With so many pet food options available, finding the right diet for your pet can be difficult. When choosing a pet food, it is best to go with one that has a Veterinarian on staff and that has completed clinical trials. This means that the diet has been properly formulated and fed to animals before hitting the market. Pet food should be balanced with the proper vitamins and nutrients to support healthy growth and development for different ages, making it important to buy age-specific food for your pet. Puppies and kittens have different dietary requirements than senior pets so buying food labeled for all life stages is not ideal.
One important thing to remember when thinking about pet food is that they are not labeled the same as human food. When looking at an ingredient list on the back of a bag, ingredients are listed by weight rather than nutritional value. Pet food labels also list nutrients as a minimum and maximum, not by calories. Real caloric breakdown of the food must be obtained from the pet food company, which may not be available if clinical nutritional trials were not performed. Our preferred clinically proven brands include Science Diet (best for dogs), Purina (best for cats), Iams, and Royal Canin.
Cats especially, need to be fed a balanced cat food as they require taurine. Taurine is an essential amino acid, which they must obtain from their diet because it is not made naturally in the body. A taurine deficiency has severe health repercussions such as heart disease, blindness and tooth decay. When feeding cats, wet food is recommended over dry food as it more closely mimics their natural diet. Wet food is also lower in calories, which helps keep cats lean, and provides more water into their diet which is especially important in male cats to prevent urinary blockages.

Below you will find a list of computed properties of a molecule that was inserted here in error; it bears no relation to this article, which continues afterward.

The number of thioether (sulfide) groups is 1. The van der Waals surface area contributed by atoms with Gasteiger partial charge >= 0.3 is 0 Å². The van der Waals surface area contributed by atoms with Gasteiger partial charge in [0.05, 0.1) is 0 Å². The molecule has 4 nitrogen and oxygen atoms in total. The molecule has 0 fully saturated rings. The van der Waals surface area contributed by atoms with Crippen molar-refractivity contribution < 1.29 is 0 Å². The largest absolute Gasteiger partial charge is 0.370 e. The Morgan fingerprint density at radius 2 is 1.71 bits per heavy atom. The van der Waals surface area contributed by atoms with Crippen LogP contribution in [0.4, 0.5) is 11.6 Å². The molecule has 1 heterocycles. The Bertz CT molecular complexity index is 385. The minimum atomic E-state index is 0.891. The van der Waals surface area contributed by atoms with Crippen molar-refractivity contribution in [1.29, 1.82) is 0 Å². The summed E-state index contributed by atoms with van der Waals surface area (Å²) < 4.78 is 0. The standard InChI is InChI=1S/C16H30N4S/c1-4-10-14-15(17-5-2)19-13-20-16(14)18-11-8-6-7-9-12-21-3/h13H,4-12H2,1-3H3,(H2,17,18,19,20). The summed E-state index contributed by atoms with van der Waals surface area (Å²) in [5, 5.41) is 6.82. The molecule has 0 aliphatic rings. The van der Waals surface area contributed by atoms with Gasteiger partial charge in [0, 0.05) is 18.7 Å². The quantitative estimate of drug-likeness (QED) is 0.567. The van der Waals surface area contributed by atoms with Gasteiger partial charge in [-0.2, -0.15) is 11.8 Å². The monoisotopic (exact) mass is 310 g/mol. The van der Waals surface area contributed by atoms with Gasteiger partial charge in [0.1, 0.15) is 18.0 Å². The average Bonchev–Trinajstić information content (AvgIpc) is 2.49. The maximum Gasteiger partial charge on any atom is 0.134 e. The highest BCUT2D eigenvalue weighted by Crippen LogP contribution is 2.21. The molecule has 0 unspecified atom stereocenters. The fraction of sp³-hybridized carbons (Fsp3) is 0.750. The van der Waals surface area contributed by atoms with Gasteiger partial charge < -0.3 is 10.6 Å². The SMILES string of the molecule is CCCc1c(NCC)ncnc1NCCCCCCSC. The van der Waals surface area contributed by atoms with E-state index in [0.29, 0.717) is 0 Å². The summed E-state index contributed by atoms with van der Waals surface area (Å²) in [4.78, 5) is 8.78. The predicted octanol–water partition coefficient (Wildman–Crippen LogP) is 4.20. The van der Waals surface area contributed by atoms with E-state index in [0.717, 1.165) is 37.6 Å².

If an animal has a food allergy, it is the protein in the food that they react to. The most common food allergies are to chicken and beef and not to grain. Sometimes food allergies can be remedied by switching to a different protein source such as venison or duck. To diagnose a food allergy, a strict diet trial with a prescription diet must be done for a minimum of three months and that includes no extra treats. In some animals, the food allergies are more severe and the animal needs to be put on a diet where the protein is hydrolyzed, meaning it is so small that the body does not detect it and therefore doesn’t react. If you feel your animal may have a food allergy, you should consult with your veterinarian for more information.
The veterinarians and staff of Torrington Animal Hospital are always here to help you decide which diet is right for your pet. Call us anytime at (860) 489-4231.